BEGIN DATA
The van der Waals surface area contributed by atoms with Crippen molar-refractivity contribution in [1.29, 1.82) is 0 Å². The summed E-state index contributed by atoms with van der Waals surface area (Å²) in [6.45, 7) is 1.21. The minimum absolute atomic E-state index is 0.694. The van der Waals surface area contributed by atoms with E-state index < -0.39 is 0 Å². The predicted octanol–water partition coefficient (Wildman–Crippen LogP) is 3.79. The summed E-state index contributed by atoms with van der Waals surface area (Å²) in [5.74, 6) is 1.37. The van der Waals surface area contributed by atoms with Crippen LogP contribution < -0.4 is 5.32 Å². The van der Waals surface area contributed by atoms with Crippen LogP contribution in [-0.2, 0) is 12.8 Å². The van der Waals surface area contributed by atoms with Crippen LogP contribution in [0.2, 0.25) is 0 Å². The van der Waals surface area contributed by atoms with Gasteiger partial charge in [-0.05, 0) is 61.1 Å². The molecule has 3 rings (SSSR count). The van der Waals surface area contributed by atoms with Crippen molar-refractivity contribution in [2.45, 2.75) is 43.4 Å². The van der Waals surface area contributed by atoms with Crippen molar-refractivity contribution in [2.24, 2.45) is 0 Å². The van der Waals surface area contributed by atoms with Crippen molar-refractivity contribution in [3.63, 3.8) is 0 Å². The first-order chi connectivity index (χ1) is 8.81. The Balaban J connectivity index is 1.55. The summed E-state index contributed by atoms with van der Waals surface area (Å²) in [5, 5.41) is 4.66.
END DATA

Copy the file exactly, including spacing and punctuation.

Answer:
The van der Waals surface area contributed by atoms with Crippen molar-refractivity contribution in [1.29, 1.82) is 0 Å². The summed E-state index contributed by atoms with van der Waals surface area (Å²) in [6.45, 7) is 1.21. The minimum absolute atomic E-state index is 0.694. The van der Waals surface area contributed by atoms with E-state index < -0.39 is 0 Å². The predicted octanol–water partition coefficient (Wildman–Crippen LogP) is 3.79. The summed E-state index contributed by atoms with van der Waals surface area (Å²) in [5.74, 6) is 1.37. The van der Waals surface area contributed by atoms with Crippen LogP contribution < -0.4 is 5.32 Å². The van der Waals surface area contributed by atoms with Crippen LogP contribution in [-0.2, 0) is 12.8 Å². The van der Waals surface area contributed by atoms with Crippen LogP contribution in [0.2, 0.25) is 0 Å². The van der Waals surface area contributed by atoms with Gasteiger partial charge in [-0.05, 0) is 61.1 Å². The molecule has 3 rings (SSSR count). The van der Waals surface area contributed by atoms with Crippen molar-refractivity contribution in [2.45, 2.75) is 43.4 Å². The van der Waals surface area contributed by atoms with Crippen molar-refractivity contribution in [2.24, 2.45) is 0 Å². The van der Waals surface area contributed by atoms with Crippen molar-refractivity contribution in [3.63, 3.8) is 0 Å². The first-order chi connectivity index (χ1) is 8.81. The Balaban J connectivity index is 1.55. The summed E-state index contributed by atoms with van der Waals surface area (Å²) in [5, 5.41) is 4.66.